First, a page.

It's like an 8 bar blues written on a gas planet, with a Giant Steps-like air of pitilessness about it. It's not designed to be easy to play on the drums, and it's not amenable to just playing it and getting it by vibe. But it's also weirdly attractive, and seems readable enough to make you want to learn it. Then when someone calls it sometime in the next 15 years, you can be the hard case who insists that you follow the form and make the hits on the solos.

It's not hard to whack out the notes. It is hard to just follow your nose and end up with a good performance. It doesn't develop in a normal way, or give you any room to do normal drummer things like fill, set up figures, or establish a groove.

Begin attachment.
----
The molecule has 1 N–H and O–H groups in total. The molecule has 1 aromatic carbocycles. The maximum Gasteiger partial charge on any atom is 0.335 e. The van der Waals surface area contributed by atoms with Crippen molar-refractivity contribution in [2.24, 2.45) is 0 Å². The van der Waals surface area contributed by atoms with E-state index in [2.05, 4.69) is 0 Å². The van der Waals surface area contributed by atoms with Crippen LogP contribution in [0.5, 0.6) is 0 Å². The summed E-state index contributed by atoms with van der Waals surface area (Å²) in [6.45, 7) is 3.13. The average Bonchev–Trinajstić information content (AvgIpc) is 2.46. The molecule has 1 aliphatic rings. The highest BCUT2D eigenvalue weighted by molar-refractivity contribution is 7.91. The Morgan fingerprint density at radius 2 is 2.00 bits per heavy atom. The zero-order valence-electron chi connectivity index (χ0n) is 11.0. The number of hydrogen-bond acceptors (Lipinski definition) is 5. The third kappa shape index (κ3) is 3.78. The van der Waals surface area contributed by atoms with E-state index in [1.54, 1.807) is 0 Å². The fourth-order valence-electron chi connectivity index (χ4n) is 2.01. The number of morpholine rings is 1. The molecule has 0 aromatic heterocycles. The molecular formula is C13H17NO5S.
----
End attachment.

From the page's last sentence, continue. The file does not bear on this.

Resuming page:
Above is the lead sheet from Carla Bley's site. The best known chart is found in the original Real Book.

It's eight bars long— six bars of melody plus two bars of space. The opening theme is repeated in bar 5, sometimes with a subito mp dynamic change. Usually no repeat on the head in. Meter is 6/4, phrased as 4+2/4, but there's never a strong feel of being in 6. Often the 2 side is anticipated, so several measures are phrased like this:

In the fourth measure there's the hit on 2, which makes it feel like there's an odd measure. It actually makes the whole last half of the tune feel random.

The Gary Burton and Steve Swallow version on Hotel Hello is best known. On that arrangement the main punches are hit without any kind of set up, which emphasizes that random feeling. The live version below, with Bob Moses on drums, follows that same arrangement, maintaining the form and rhythmic structure during the solos. Bob doesn't set anything up on the head in, either.